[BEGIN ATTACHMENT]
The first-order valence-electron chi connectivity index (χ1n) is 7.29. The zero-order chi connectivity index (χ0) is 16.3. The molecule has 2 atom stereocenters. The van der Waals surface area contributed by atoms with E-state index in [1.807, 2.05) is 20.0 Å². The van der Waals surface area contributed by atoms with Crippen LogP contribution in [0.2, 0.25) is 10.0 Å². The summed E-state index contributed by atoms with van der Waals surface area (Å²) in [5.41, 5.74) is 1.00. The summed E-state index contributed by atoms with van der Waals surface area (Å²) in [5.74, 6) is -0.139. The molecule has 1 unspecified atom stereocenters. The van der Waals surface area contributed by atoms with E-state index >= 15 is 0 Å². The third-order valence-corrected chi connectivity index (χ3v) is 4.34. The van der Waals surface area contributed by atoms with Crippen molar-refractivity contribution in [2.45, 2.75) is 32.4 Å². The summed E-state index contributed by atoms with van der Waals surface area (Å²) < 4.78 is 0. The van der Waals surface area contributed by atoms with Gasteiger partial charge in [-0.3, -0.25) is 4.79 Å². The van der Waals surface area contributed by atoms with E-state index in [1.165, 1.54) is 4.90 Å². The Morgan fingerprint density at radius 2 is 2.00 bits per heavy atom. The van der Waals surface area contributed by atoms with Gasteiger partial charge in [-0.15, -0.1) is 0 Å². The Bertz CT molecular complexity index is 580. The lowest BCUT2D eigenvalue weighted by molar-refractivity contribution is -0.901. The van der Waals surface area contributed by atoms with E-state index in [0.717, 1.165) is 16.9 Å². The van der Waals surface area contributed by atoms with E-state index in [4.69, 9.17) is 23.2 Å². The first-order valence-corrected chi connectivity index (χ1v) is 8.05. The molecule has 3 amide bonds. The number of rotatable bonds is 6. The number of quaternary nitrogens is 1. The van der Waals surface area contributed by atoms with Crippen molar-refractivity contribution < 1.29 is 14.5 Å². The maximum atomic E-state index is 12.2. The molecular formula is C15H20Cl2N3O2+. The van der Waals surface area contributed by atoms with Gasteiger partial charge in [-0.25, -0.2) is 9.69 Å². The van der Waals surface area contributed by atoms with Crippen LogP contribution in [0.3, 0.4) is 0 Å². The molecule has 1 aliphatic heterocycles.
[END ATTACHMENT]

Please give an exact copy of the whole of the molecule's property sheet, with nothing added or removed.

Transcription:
The first-order valence-electron chi connectivity index (χ1n) is 7.29. The zero-order chi connectivity index (χ0) is 16.3. The molecule has 2 atom stereocenters. The van der Waals surface area contributed by atoms with E-state index in [1.807, 2.05) is 20.0 Å². The van der Waals surface area contributed by atoms with Crippen LogP contribution in [0.2, 0.25) is 10.0 Å². The summed E-state index contributed by atoms with van der Waals surface area (Å²) in [5.41, 5.74) is 1.00. The summed E-state index contributed by atoms with van der Waals surface area (Å²) in [5.74, 6) is -0.139. The molecule has 1 unspecified atom stereocenters. The van der Waals surface area contributed by atoms with E-state index >= 15 is 0 Å². The third-order valence-corrected chi connectivity index (χ3v) is 4.34. The van der Waals surface area contributed by atoms with Crippen molar-refractivity contribution in [2.45, 2.75) is 32.4 Å². The summed E-state index contributed by atoms with van der Waals surface area (Å²) < 4.78 is 0. The van der Waals surface area contributed by atoms with Gasteiger partial charge in [-0.3, -0.25) is 4.79 Å². The van der Waals surface area contributed by atoms with E-state index in [1.165, 1.54) is 4.90 Å². The Morgan fingerprint density at radius 2 is 2.00 bits per heavy atom. The van der Waals surface area contributed by atoms with Gasteiger partial charge in [-0.15, -0.1) is 0 Å². The Bertz CT molecular complexity index is 580. The lowest BCUT2D eigenvalue weighted by molar-refractivity contribution is -0.901. The van der Waals surface area contributed by atoms with E-state index in [0.717, 1.165) is 16.9 Å². The van der Waals surface area contributed by atoms with E-state index in [4.69, 9.17) is 23.2 Å². The first-order valence-corrected chi connectivity index (χ1v) is 8.05. The molecule has 3 amide bonds. The number of rotatable bonds is 6. The number of quaternary nitrogens is 1. The van der Waals surface area contributed by atoms with Crippen molar-refractivity contribution < 1.29 is 14.5 Å². The maximum atomic E-state index is 12.2. The molecular formula is C15H20Cl2N3O2+. The van der Waals surface area contributed by atoms with Gasteiger partial charge in [-0.25, -0.2) is 9.69 Å². The van der Waals surface area contributed by atoms with Crippen LogP contribution in [0.3, 0.4) is 0 Å². The molecule has 1 aliphatic heterocycles.